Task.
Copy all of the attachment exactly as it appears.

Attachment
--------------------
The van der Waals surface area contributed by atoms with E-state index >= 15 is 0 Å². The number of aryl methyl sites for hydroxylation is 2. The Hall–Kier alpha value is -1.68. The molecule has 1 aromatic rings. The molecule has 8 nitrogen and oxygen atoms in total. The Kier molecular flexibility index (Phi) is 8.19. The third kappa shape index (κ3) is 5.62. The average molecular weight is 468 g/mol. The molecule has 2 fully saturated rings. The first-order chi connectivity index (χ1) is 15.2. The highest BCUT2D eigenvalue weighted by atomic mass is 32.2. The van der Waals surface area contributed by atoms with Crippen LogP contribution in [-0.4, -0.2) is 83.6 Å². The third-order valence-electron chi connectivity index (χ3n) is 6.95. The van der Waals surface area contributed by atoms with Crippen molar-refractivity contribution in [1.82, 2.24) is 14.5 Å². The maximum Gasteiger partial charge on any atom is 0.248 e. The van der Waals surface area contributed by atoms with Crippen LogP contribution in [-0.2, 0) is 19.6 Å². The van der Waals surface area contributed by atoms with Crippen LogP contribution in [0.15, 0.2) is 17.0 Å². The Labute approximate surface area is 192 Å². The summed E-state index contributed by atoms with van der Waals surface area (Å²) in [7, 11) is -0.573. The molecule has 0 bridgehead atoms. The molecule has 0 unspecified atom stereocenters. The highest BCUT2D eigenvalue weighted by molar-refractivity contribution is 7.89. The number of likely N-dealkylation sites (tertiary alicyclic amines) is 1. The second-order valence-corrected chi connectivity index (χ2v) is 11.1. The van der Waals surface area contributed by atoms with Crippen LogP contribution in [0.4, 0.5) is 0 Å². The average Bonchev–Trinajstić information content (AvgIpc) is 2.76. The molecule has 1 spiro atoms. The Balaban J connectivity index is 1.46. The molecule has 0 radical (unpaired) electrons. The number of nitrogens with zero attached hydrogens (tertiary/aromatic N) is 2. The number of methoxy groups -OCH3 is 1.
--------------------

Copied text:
The van der Waals surface area contributed by atoms with E-state index >= 15 is 0 Å². The number of aryl methyl sites for hydroxylation is 2. The Hall–Kier alpha value is -1.68. The molecule has 1 aromatic rings. The molecule has 8 nitrogen and oxygen atoms in total. The Kier molecular flexibility index (Phi) is 8.19. The third kappa shape index (κ3) is 5.62. The average molecular weight is 468 g/mol. The molecule has 2 fully saturated rings. The first-order chi connectivity index (χ1) is 15.2. The highest BCUT2D eigenvalue weighted by atomic mass is 32.2. The van der Waals surface area contributed by atoms with Crippen LogP contribution in [-0.4, -0.2) is 83.6 Å². The third-order valence-electron chi connectivity index (χ3n) is 6.95. The van der Waals surface area contributed by atoms with Crippen molar-refractivity contribution in [1.82, 2.24) is 14.5 Å². The maximum Gasteiger partial charge on any atom is 0.248 e. The van der Waals surface area contributed by atoms with Crippen LogP contribution in [-0.2, 0) is 19.6 Å². The van der Waals surface area contributed by atoms with Crippen LogP contribution in [0.15, 0.2) is 17.0 Å². The Labute approximate surface area is 192 Å². The summed E-state index contributed by atoms with van der Waals surface area (Å²) in [7, 11) is -0.573. The molecule has 0 bridgehead atoms. The molecule has 0 unspecified atom stereocenters. The highest BCUT2D eigenvalue weighted by molar-refractivity contribution is 7.89. The number of likely N-dealkylation sites (tertiary alicyclic amines) is 1. The second-order valence-corrected chi connectivity index (χ2v) is 11.1. The van der Waals surface area contributed by atoms with Crippen LogP contribution in [0.4, 0.5) is 0 Å². The average Bonchev–Trinajstić information content (AvgIpc) is 2.76. The molecule has 1 spiro atoms. The Balaban J connectivity index is 1.46. The molecule has 0 radical (unpaired) electrons. The number of nitrogens with zero attached hydrogens (tertiary/aromatic N) is 2. The number of methoxy groups -OCH3 is 1.